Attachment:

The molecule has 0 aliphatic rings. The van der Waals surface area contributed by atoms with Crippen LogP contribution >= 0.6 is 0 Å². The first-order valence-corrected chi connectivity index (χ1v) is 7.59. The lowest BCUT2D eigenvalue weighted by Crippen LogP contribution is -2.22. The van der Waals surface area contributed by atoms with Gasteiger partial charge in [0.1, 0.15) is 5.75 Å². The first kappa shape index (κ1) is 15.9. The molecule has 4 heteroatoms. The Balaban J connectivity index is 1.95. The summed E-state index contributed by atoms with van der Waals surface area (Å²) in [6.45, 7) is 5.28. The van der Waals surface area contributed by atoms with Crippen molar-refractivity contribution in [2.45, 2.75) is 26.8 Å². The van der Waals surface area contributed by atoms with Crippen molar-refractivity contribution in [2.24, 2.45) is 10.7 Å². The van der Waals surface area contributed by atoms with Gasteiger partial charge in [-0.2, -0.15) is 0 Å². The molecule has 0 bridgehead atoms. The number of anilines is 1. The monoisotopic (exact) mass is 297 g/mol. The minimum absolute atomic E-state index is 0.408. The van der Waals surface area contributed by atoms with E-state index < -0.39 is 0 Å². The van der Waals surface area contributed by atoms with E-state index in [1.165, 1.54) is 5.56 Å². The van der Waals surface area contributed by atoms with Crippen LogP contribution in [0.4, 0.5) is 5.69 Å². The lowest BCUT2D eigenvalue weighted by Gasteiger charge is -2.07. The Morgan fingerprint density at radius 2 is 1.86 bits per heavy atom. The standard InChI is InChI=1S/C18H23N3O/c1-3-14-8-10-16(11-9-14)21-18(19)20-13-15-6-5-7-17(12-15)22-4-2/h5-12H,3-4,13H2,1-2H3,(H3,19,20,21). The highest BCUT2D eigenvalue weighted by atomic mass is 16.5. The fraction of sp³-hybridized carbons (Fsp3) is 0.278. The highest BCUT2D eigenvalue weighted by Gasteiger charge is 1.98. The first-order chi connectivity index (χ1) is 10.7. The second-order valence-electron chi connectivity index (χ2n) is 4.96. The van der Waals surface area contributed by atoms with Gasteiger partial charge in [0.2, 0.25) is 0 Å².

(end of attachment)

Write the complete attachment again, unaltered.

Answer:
The molecule has 0 aliphatic rings. The van der Waals surface area contributed by atoms with Crippen LogP contribution >= 0.6 is 0 Å². The first-order valence-corrected chi connectivity index (χ1v) is 7.59. The lowest BCUT2D eigenvalue weighted by Crippen LogP contribution is -2.22. The van der Waals surface area contributed by atoms with Gasteiger partial charge in [0.1, 0.15) is 5.75 Å². The first kappa shape index (κ1) is 15.9. The molecule has 4 heteroatoms. The Balaban J connectivity index is 1.95. The summed E-state index contributed by atoms with van der Waals surface area (Å²) in [6.45, 7) is 5.28. The van der Waals surface area contributed by atoms with Crippen molar-refractivity contribution in [2.45, 2.75) is 26.8 Å². The van der Waals surface area contributed by atoms with Crippen molar-refractivity contribution in [2.24, 2.45) is 10.7 Å². The van der Waals surface area contributed by atoms with Gasteiger partial charge in [-0.2, -0.15) is 0 Å². The molecule has 0 bridgehead atoms. The number of anilines is 1. The monoisotopic (exact) mass is 297 g/mol. The minimum absolute atomic E-state index is 0.408. The van der Waals surface area contributed by atoms with E-state index < -0.39 is 0 Å². The van der Waals surface area contributed by atoms with E-state index in [1.165, 1.54) is 5.56 Å². The van der Waals surface area contributed by atoms with Crippen LogP contribution in [0.4, 0.5) is 5.69 Å². The lowest BCUT2D eigenvalue weighted by Gasteiger charge is -2.07. The Morgan fingerprint density at radius 2 is 1.86 bits per heavy atom. The standard InChI is InChI=1S/C18H23N3O/c1-3-14-8-10-16(11-9-14)21-18(19)20-13-15-6-5-7-17(12-15)22-4-2/h5-12H,3-4,13H2,1-2H3,(H3,19,20,21). The highest BCUT2D eigenvalue weighted by atomic mass is 16.5. The fraction of sp³-hybridized carbons (Fsp3) is 0.278. The highest BCUT2D eigenvalue weighted by Gasteiger charge is 1.98. The first-order chi connectivity index (χ1) is 10.7. The second-order valence-electron chi connectivity index (χ2n) is 4.96. The van der Waals surface area contributed by atoms with Gasteiger partial charge in [0.2, 0.25) is 0 Å².